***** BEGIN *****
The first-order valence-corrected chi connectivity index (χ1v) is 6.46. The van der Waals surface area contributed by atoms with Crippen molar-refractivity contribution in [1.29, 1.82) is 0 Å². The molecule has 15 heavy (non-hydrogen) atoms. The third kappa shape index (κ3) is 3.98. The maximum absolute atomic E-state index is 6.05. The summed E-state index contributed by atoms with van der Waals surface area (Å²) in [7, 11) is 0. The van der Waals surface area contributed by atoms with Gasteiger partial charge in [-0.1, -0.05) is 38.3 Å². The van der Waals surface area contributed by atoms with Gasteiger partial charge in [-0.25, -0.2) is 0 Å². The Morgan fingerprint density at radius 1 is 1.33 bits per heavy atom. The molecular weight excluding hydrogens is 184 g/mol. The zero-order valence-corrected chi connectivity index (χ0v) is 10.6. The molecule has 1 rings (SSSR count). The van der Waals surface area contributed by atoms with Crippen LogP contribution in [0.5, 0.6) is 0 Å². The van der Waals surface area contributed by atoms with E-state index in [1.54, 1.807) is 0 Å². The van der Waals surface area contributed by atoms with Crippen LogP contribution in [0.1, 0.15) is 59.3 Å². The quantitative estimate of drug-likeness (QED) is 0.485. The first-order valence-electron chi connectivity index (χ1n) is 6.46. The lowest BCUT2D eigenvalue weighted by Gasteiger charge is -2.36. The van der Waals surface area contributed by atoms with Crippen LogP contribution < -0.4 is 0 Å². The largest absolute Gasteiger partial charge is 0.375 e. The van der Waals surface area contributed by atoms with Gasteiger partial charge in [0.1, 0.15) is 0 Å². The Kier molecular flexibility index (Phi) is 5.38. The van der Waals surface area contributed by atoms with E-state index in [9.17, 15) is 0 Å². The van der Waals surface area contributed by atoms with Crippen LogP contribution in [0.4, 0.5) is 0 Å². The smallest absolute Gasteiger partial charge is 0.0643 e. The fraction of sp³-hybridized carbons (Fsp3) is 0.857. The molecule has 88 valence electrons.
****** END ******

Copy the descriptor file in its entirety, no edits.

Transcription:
The first-order valence-corrected chi connectivity index (χ1v) is 6.46. The van der Waals surface area contributed by atoms with Crippen molar-refractivity contribution in [1.29, 1.82) is 0 Å². The molecule has 15 heavy (non-hydrogen) atoms. The third kappa shape index (κ3) is 3.98. The maximum absolute atomic E-state index is 6.05. The summed E-state index contributed by atoms with van der Waals surface area (Å²) in [7, 11) is 0. The van der Waals surface area contributed by atoms with Gasteiger partial charge in [-0.1, -0.05) is 38.3 Å². The van der Waals surface area contributed by atoms with Gasteiger partial charge in [-0.25, -0.2) is 0 Å². The Morgan fingerprint density at radius 1 is 1.33 bits per heavy atom. The molecular weight excluding hydrogens is 184 g/mol. The zero-order valence-corrected chi connectivity index (χ0v) is 10.6. The molecule has 1 rings (SSSR count). The van der Waals surface area contributed by atoms with Crippen LogP contribution in [0.5, 0.6) is 0 Å². The van der Waals surface area contributed by atoms with E-state index in [1.54, 1.807) is 0 Å². The van der Waals surface area contributed by atoms with Crippen LogP contribution in [0.1, 0.15) is 59.3 Å². The quantitative estimate of drug-likeness (QED) is 0.485. The first-order valence-electron chi connectivity index (χ1n) is 6.46. The lowest BCUT2D eigenvalue weighted by Gasteiger charge is -2.36. The van der Waals surface area contributed by atoms with Crippen LogP contribution < -0.4 is 0 Å². The largest absolute Gasteiger partial charge is 0.375 e. The van der Waals surface area contributed by atoms with Gasteiger partial charge in [0.1, 0.15) is 0 Å². The Kier molecular flexibility index (Phi) is 5.38. The van der Waals surface area contributed by atoms with E-state index in [9.17, 15) is 0 Å². The van der Waals surface area contributed by atoms with Crippen LogP contribution in [0.4, 0.5) is 0 Å². The smallest absolute Gasteiger partial charge is 0.0643 e. The fraction of sp³-hybridized carbons (Fsp3) is 0.857. The molecule has 88 valence electrons.